In this article I’m going to share my learning points from a job I’ve recently done, copy-typing a manuscript which had originally been typewritten. In this case, it had the added complications of having hand-written alterations and corrections made to the typescript, all of which had to be taken into account. Here’s what I learned, but first a quick round-up of what copy-typing actually is.
What is copy-typing?
Copy-typing means creating a Word document (usually) out of a document which is not editable in Word. This might be handwritten notes in a notebook, notes made during meetings on large sheets of paper, typescripts or PDFs that it’s not possible to convert using Optical Character Recognition.
What format do copy-typing jobs come in?
The copy-typing jobs that I have done have come in PDF format or sets of images. I’ve worked with photographed hand-written notes and in the latest case, a set of pages that had originally been typed out on a typewriter, then amended by hand, then, a long time afterwards, scanned and put into one big PDF.
You might also copy-type hand-written or typed documents on their original paper (if this is the case, do invest in a document stand). You could also receive a scanned or printed copy of a word-processed document where the original has been lost and only the printed pages are available!
It is possible to convert PDFs of type-written or word-processed script into Word documents using Optical Character recognition.
Why is this not used instead of paying someone to type out every sheet by hand?
- Even if you have the document converted, some errors are bound to creep in (ever read a Kindle book that’s been scanned in and notice weird spellings or gaps in words?). So someone will still need to proof-read the resulting text to check it is the same as the original.
- Some PDFs are simply not suitable for conversion – the pages may have copied dark, there may be all sorts of annotations and scribblings on the typescript which will confuse the convertor, there might be speckles, blotches and rings of coffee on the typescript, or the type itself might be fuzzy and indistinct.
How do you charge for copy-typing?
It’s difficult to charge a per-word rate for copy-typing because you cannot know how many words the original has.An hourly rate often works well, as this can also take into account any indistinct pages or sections, adding in annotations, etc. none of which would be covered by a per-word rate.
I tend to charge for copy-typing on an hourly basis, although this does have the disadvantage that you don’t know exactly how long the job is going to take so how much it will cost.
In order to quote either a fair (to you and the client) per-word rate or to estimate how many hours a job will take, I recommend doing a test copy-type.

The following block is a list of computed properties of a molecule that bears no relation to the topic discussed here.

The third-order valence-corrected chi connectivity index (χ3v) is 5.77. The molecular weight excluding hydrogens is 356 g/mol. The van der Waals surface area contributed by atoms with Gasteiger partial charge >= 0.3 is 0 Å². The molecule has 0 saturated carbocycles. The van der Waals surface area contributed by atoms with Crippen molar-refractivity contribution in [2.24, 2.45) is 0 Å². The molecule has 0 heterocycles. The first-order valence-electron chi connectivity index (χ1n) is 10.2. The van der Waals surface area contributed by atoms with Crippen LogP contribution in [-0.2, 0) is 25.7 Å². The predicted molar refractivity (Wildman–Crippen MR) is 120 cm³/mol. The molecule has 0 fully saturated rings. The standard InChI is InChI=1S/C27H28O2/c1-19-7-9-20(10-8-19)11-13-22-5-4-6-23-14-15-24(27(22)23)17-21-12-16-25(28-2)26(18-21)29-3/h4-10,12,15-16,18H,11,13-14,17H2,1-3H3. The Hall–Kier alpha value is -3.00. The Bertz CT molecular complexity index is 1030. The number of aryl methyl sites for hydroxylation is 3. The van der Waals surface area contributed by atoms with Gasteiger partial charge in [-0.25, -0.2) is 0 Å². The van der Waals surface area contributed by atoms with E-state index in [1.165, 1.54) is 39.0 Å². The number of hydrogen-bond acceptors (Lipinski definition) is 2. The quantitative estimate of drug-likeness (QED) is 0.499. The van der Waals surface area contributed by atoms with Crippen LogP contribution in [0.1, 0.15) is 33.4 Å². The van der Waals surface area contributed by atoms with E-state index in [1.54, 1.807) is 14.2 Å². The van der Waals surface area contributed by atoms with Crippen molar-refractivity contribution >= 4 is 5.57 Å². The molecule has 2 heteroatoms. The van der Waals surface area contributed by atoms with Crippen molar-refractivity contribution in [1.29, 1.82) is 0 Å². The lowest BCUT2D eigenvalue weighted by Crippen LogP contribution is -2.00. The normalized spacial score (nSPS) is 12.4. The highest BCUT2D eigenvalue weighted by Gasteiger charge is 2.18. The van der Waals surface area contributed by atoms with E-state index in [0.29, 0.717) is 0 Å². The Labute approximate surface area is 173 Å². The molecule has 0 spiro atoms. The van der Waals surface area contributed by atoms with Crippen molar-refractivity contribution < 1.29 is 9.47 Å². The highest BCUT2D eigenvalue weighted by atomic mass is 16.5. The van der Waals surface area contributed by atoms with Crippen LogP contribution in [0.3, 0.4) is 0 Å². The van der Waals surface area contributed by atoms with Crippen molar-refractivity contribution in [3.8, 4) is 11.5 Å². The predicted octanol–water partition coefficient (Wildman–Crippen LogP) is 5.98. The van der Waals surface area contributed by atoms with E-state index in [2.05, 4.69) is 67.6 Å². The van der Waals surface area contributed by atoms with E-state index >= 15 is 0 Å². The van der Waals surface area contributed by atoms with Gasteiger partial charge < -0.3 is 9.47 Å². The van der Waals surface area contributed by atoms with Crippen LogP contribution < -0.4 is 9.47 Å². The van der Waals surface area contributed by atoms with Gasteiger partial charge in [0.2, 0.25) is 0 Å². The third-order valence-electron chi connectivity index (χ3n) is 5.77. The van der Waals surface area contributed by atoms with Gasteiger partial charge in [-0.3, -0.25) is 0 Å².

When doing a test copy-type, I will typically spend an hour on a representative sample of pages from the document (usually the most complex and wordy pages, so I over-estimate how long it will take, rather than under-estimating). I will see how many pages I can type out during that hour, then divide the total number of pages by that number to see how long it will take (for example, with my last job, I managed four pages in the hour, so if the document had 60 pages, I knew it would take me around 15 hours. This gave me a ball-park figure of 40 hours for the whole job. I did it in 39 and felt quite smug).
Of course, as with all jobs, if it looks like you are going to go significantly over your original estimate, work out why (had the client only sent you a few pages, and the others had more text or alterations?) and warn your client in good time.
In this article we’ve reminded ourselves what professional copy-typing is, looked at what formats copy-typing jobs can come in and discussed why sometimes conversion from PDF to Word isn’t a viable option. I’ve also given some suggestions on how to price copy-typing. In the next article, you’ll find hints and tips for the actual process.
Other relevant articles on this blog
Copy-typing hints and tips 2: how do I do the actual work?
May 11, 2017 at 2:18 pm
Reblogged this on Don Massenzio's Blog and commented:
Check out this post on copy typing – the Libro Editing blog lets us know what it is, what it looks like and how to charge for this service.
July 2, 2017 at 10:44 am
i certainly liked your article and since i am just starting on a basic level on my own your article was pretty cool for me with directions i intend to go. I am still a novice but certainly would love to have a guide in you. if you are available for that.please do mail me on what is your current status of work and carreer.
July 2, 2017 at 4:13 pm
Thank you for your comment; I’ve written these posts on copy-typingg as a guide for people just starting out, so I’ve put all the information I have there. It’s certainly not a large part of my career and I would never rely on just that to pay the bills, however.
September 6, 2017 at 10:27 am
[…] the first article in this series, we looked at what copy-typing is, the formats it comes in and how to price a […] hi there
i certainly liked your article and since i am just starting on a basic level on my own your article was pretty cool for me with directions i intend to go.